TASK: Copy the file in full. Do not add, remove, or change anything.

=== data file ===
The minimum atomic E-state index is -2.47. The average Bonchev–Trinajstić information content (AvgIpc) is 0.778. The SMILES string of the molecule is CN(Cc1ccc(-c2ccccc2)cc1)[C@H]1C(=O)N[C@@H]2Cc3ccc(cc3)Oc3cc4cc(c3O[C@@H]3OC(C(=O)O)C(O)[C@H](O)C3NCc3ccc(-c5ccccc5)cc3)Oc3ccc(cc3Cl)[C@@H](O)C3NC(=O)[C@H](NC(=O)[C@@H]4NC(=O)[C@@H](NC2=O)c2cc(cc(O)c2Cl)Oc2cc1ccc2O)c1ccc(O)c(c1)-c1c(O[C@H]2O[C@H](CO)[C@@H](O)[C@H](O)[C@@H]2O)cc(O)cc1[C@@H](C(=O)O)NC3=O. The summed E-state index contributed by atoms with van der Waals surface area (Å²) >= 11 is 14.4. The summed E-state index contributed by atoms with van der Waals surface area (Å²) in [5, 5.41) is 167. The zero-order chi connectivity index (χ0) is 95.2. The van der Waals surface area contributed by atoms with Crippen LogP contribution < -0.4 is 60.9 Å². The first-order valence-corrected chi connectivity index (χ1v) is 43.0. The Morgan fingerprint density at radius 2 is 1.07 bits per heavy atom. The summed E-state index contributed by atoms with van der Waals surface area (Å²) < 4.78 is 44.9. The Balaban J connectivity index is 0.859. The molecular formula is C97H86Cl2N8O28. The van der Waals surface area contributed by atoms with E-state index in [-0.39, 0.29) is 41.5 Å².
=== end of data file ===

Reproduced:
The minimum atomic E-state index is -2.47. The average Bonchev–Trinajstić information content (AvgIpc) is 0.778. The SMILES string of the molecule is CN(Cc1ccc(-c2ccccc2)cc1)[C@H]1C(=O)N[C@@H]2Cc3ccc(cc3)Oc3cc4cc(c3O[C@@H]3OC(C(=O)O)C(O)[C@H](O)C3NCc3ccc(-c5ccccc5)cc3)Oc3ccc(cc3Cl)[C@@H](O)C3NC(=O)[C@H](NC(=O)[C@@H]4NC(=O)[C@@H](NC2=O)c2cc(cc(O)c2Cl)Oc2cc1ccc2O)c1ccc(O)c(c1)-c1c(O[C@H]2O[C@H](CO)[C@@H](O)[C@H](O)[C@@H]2O)cc(O)cc1[C@@H](C(=O)O)NC3=O. The summed E-state index contributed by atoms with van der Waals surface area (Å²) >= 11 is 14.4. The summed E-state index contributed by atoms with van der Waals surface area (Å²) in [5, 5.41) is 167. The zero-order chi connectivity index (χ0) is 95.2. The van der Waals surface area contributed by atoms with Crippen LogP contribution < -0.4 is 60.9 Å². The first-order valence-corrected chi connectivity index (χ1v) is 43.0. The Morgan fingerprint density at radius 2 is 1.07 bits per heavy atom. The summed E-state index contributed by atoms with van der Waals surface area (Å²) < 4.78 is 44.9. The Balaban J connectivity index is 0.859. The molecular formula is C97H86Cl2N8O28. The van der Waals surface area contributed by atoms with E-state index in [-0.39, 0.29) is 41.5 Å².